Here are some features:
- A simple, two-column theme.
- Six colour schemes, easily changed via the backend.
- Three layouts, for 800px width, 1000px width, and fully fluid, again easily switched via the admin panel.
- Widgetized sidebar.
- WP 2.3+ only – includes tags.
- Typographically set to a baseline grid.
- Author comment highlighting.
- Cross-browser compatible, with subtly different layouts for Mozilla, Webkit and IE browsers.
- Integrated microformats.
- Fully valid XHTML and CSS.
- Integrated WordPress.com stats (with no smiley!).
- Custom 404 page.
If you enjoy Wim Crouwel’s work as much as I do then head over to the new Wim Crouwel Flickr Group I created and join up! The group was created to bring all of his work together in one place for everyone to enjoy. So if you have any work of his or photos of any publications that feature his work, add them to already growing collection. The group is only a day old and we already have an excellent collection.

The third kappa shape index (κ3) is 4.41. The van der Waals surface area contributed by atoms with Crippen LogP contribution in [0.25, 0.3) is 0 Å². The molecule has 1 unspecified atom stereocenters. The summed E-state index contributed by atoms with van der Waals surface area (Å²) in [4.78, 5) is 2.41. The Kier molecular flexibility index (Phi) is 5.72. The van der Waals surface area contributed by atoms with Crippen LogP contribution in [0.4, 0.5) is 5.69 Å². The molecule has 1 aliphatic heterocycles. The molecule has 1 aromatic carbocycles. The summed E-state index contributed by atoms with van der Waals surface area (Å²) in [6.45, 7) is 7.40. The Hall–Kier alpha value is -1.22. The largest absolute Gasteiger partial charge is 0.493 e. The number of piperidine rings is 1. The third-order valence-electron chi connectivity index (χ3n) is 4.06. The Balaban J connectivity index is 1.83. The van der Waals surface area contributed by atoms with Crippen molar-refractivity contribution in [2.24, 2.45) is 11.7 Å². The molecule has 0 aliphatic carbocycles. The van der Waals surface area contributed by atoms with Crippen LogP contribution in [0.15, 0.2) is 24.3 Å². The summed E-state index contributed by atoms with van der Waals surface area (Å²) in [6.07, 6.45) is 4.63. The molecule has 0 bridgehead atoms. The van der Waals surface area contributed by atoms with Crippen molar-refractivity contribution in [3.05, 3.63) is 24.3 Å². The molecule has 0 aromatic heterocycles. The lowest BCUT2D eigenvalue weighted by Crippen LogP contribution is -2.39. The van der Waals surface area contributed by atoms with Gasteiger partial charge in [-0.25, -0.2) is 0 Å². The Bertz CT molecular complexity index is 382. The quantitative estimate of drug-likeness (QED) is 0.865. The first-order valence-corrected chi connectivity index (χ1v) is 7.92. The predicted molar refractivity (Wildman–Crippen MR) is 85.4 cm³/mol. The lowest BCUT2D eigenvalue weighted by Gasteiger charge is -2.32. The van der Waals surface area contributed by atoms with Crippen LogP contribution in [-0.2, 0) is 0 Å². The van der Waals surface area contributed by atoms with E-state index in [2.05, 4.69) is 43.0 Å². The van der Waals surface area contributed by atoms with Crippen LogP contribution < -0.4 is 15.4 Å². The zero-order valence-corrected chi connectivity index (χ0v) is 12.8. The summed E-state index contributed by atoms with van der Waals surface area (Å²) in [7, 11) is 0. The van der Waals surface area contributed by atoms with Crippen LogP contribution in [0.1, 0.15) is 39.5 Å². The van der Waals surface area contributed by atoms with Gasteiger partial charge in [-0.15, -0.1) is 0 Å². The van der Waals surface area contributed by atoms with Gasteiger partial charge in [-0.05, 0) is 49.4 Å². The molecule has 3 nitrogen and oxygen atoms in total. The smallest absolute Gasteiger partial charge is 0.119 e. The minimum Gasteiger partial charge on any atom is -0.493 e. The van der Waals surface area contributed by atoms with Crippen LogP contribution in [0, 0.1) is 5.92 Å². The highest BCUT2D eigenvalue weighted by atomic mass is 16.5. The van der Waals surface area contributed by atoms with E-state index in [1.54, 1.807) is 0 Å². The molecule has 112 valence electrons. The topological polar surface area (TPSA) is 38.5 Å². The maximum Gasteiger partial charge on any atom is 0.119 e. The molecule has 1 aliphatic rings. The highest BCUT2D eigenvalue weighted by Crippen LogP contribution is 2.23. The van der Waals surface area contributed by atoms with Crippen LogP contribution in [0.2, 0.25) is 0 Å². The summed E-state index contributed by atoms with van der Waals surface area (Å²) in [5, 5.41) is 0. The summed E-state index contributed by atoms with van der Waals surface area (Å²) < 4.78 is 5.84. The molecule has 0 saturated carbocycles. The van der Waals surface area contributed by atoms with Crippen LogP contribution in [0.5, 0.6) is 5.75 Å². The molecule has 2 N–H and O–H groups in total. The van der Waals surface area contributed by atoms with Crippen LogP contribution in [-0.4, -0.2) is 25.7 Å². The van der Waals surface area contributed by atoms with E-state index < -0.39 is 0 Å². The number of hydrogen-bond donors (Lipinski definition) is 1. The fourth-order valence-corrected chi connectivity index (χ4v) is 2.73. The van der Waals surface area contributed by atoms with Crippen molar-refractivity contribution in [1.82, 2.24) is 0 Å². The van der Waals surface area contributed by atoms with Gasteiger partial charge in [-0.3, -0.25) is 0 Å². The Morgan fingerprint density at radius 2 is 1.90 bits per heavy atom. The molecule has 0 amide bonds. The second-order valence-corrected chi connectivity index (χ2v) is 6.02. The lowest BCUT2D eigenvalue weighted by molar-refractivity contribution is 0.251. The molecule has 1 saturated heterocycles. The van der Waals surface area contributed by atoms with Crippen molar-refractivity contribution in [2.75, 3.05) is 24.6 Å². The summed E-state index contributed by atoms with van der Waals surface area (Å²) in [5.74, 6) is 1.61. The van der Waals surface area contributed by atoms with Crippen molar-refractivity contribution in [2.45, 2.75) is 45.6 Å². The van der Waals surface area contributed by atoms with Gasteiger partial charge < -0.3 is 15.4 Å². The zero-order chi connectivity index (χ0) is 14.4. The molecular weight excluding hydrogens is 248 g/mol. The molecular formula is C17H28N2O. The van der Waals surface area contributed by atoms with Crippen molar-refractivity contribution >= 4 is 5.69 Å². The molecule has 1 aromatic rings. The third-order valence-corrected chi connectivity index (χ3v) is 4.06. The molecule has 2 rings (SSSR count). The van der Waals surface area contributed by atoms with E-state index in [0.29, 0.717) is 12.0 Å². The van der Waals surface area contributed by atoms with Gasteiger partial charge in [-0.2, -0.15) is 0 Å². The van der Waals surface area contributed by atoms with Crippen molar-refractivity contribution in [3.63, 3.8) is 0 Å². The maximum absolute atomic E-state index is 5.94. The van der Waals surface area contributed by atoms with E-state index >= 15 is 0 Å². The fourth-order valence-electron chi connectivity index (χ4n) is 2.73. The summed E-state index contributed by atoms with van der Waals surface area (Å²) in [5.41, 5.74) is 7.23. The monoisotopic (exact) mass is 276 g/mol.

For this second edition of AisleOne BookShelf I have some real goodies. The hard to find IDEA Number 323 which is entirely dedicated to Wim Crouwel, the new Peter Seitz: Designing a Life book and The ABCs of Bauhaus. I was actually blown away by the content of the IDEA issue. There is a ton of stuff in there, a lot of which I’ve never seen. It also includes Crouwel’s New Alphabet in full detail. This one is definitely a keeper. I recommended going over to You Work For Them and picking one up before they are all gone. The Seitz book is full of design goodness as well and the Bauhaus book is definitely a reader. I have to sit down and soak that one in.